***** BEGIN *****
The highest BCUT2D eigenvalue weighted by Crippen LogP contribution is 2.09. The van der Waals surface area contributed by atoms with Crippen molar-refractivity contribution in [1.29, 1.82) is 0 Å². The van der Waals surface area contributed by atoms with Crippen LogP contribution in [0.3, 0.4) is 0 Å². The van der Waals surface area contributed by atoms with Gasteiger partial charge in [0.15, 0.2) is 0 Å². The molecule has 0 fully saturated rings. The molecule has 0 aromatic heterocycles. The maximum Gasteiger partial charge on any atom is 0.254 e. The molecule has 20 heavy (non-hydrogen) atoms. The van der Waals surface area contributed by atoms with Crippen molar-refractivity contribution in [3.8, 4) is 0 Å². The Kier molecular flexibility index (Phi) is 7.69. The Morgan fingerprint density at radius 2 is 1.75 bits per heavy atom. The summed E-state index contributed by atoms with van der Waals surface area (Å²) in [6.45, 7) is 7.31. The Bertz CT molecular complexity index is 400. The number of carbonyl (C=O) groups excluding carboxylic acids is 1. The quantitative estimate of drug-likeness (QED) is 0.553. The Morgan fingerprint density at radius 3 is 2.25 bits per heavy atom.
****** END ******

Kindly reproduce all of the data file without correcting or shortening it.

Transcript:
The highest BCUT2D eigenvalue weighted by Crippen LogP contribution is 2.09. The van der Waals surface area contributed by atoms with Crippen molar-refractivity contribution in [1.29, 1.82) is 0 Å². The van der Waals surface area contributed by atoms with Crippen LogP contribution in [0.3, 0.4) is 0 Å². The van der Waals surface area contributed by atoms with Gasteiger partial charge in [0.15, 0.2) is 0 Å². The molecule has 0 fully saturated rings. The molecule has 0 aromatic heterocycles. The maximum Gasteiger partial charge on any atom is 0.254 e. The molecule has 20 heavy (non-hydrogen) atoms. The van der Waals surface area contributed by atoms with Crippen molar-refractivity contribution in [3.8, 4) is 0 Å². The Kier molecular flexibility index (Phi) is 7.69. The Morgan fingerprint density at radius 2 is 1.75 bits per heavy atom. The summed E-state index contributed by atoms with van der Waals surface area (Å²) in [6.45, 7) is 7.31. The Bertz CT molecular complexity index is 400. The number of carbonyl (C=O) groups excluding carboxylic acids is 1. The quantitative estimate of drug-likeness (QED) is 0.553. The Morgan fingerprint density at radius 3 is 2.25 bits per heavy atom.